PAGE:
restorative cookery course

altsomerset retreat

sasha harker

It was a last minute decision to join manna cuisine cookery course in Dulverton, Somerset this weekend. I decided before the snow and despite the fairly heavy snow (by UK standards) I had no trouble with transport apart from a short 20 minute delay leaving London Paddington on the Friday. Phew

festive cookery course

scotland retreat

our first retreat at penninghame house was a great success!  a huge thank you for all who came and the wonderful folk nestled away in beautiful galloway who made us feel so welcome  
we have some one day events coming up and other weekend get-aways in the works  

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pedals and panela: colombia’s brown sugar

 by Esme McAvoy

3green_sugar_caneWe’ve been in Andrés’ home town Manizales for the last few weeks, a small city in the heart of Colombia’s coffee-growing region. Yet, on the lower slopes of the surrounding Andean mountains, where the climate cakes_stackedbecomes warmer and more tropical, the coffee bushes give way to fields of bright green sugar cane which is used to make one of Colombia’s most traditional products: panela.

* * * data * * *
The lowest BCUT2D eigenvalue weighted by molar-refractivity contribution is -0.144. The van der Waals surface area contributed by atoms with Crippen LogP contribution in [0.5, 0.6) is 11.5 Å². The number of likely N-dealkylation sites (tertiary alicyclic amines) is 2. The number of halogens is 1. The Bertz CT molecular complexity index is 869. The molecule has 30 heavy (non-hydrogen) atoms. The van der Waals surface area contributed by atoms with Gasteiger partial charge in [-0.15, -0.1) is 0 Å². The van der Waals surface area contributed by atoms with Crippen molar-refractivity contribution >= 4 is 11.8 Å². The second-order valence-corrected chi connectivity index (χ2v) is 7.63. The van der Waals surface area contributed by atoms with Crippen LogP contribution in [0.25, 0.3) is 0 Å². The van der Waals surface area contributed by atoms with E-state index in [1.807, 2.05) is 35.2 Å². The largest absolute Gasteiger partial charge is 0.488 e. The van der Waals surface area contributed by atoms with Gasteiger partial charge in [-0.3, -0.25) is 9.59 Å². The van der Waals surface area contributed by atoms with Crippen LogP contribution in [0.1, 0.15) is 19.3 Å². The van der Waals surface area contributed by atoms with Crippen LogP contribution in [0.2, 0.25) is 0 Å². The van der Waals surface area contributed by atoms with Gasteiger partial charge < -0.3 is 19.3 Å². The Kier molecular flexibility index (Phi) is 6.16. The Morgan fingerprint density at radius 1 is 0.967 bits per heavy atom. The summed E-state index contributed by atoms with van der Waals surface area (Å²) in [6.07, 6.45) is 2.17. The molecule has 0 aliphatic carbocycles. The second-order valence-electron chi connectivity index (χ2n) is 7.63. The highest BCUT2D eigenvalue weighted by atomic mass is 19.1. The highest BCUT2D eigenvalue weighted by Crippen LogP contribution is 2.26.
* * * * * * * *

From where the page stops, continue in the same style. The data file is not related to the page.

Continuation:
manna's supplier of organic fresh leaf & root vegetables.  locally produced, urban community project.  delivered by bicycle!


by Esme McAvoy

It’s empowering stuff, eating food that you’ve sown, grown and picked yourself. And I’m just talking from my own limited experience aged eight, growing strawberries in the back garden. We were self-sufficient all summer long in sugar-sweet baby strawberries to the extent that my big sis once gorged on so many in a single sitting that she almost turned into one, coming out in berry-red blotches that left her out of strawberry-eating action for the remainder of the season. Lucky me.

Fast forward to summer 2011 and, back in London for a few months, I stop in at manna for a soya latte and a natter. Roger and Robin start telling about one of their newest suppliers – a food growing co-operative cultivating organic salad leaves of all colours and flavours on the edge of Epping Forest and delivering them to customers by bicycle. I’m intrigued and it’s quickly agreed that a visit is in order.


bananas_differentby Esme McAvoy

Bananas are bananas, right? Always yellow and always, erm, banana-shaped. Well, not always.

Here in Colombia bananas come in all shapes and sizes. Some known as plantains are a radioactive shade of yellow-green, longer and fatter than your forearm with firm, starchy flesh that needs to be cooked first. Others are short and squat with rust-red and yellow skins. In Minca, the smallest banana I’ve seen is from our neighbour’s garden. Called a ‘bocadillo’ (‘little mouthful’) or ‘bananito’, it’s a super-sweet, baby variety barely bigger than your thumb that you can eat in a single bite and easily polish off five in one sitting. Others have skins bubblegum pink.